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Waldensians in New York City

by Paul Halsall

The Waldensians originated in Lyons in the late 12th century as a the "Poor Men of Lyons" under the leadership of a man called "Waldo". Although deemed "heretical" and persecuted the movement spread from France to various parts of Europe. In Italy it survived until the Reformation when it joined forces with the Reformation. In the 18th century, Italian Waldensians formed links with Methodists. With the great waves of Italian migration into New York in the 19th century, many Italian Waldensians were included among the largely Roman Catholic immigrants. They established a number of communities, in North Carolina (the town of Valdese, NC, established in 1893); Texas (Wolfe Ridge); and Missouri (Monett). [In Utah some Waldensians emigrated as converts to Mormonism!]

In New York there was a congregation established in the 1890s, and for a time two congregations met on the property of other churches: one in the Presbyterian church in Greenwich village, and another at a Reformed Church in midtown. In 1951 the two congregations united, bought a building and established a united congregation (First Waldensian Church in New York City) at 127 East 82nd St. For many years the congregation flourished, but in recent decades become rather small.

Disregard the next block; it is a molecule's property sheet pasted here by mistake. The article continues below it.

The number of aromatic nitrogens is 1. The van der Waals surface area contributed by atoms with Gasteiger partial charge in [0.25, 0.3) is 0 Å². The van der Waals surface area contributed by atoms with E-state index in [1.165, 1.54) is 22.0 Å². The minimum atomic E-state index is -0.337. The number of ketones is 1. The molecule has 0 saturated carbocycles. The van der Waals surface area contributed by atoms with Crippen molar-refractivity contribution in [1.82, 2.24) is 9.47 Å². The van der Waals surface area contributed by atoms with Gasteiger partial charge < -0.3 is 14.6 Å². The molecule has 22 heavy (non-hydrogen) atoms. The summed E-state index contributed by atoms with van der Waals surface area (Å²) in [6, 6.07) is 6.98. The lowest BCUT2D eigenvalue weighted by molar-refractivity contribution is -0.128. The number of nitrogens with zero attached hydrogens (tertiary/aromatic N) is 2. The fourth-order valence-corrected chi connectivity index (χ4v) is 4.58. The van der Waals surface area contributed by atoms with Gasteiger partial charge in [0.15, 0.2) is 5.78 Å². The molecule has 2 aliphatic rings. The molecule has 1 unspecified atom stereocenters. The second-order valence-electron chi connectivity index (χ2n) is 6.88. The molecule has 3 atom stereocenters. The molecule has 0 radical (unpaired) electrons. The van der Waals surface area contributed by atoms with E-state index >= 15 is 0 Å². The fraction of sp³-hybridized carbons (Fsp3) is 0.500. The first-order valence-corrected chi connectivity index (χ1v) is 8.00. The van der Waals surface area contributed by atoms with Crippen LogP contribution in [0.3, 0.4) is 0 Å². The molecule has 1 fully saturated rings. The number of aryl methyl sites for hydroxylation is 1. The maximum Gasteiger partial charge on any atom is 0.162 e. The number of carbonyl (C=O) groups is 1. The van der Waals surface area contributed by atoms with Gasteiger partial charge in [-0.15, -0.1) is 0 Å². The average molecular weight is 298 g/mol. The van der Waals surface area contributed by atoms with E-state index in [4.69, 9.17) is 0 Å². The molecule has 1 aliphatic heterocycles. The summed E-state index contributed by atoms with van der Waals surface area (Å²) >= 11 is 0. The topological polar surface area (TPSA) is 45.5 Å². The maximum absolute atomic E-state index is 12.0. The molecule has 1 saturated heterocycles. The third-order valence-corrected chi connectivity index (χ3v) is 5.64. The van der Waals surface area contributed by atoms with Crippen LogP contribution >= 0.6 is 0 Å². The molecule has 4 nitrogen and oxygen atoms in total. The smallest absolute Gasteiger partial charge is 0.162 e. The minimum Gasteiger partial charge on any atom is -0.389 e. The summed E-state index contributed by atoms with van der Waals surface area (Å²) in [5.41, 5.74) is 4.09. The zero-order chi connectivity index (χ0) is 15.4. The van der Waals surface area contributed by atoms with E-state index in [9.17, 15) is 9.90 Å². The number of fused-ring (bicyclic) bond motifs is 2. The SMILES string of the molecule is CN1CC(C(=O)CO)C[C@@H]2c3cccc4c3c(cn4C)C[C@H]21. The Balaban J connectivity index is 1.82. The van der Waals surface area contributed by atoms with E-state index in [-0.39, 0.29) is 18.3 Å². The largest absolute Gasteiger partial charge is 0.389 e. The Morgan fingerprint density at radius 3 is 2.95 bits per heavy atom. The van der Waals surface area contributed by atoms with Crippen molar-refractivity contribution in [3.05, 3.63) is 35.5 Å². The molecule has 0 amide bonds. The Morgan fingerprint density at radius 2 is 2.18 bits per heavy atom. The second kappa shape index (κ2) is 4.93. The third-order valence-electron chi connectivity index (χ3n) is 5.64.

In 1994 the building, erected in 1883, was sold to a Jewish congregation (Congregation Or Zarua), whose members were surprised to discover that it had originally been a synagogue (Kehilath Jeshurun).

In an article in May 1998, The New York Times reported that the Rev. Gabriella Lettini, a Waldensian pastor ordained in Italy, was a doctoral candidate at Union Theological Seminary. The central organization of the American Waldensian Committee has moved, however, from New York to Pennsylvannia. In 1997 a dinner to celebrate the witness of the Waldensians in New York was held in Princeton, but their history here now seems to be near its end.


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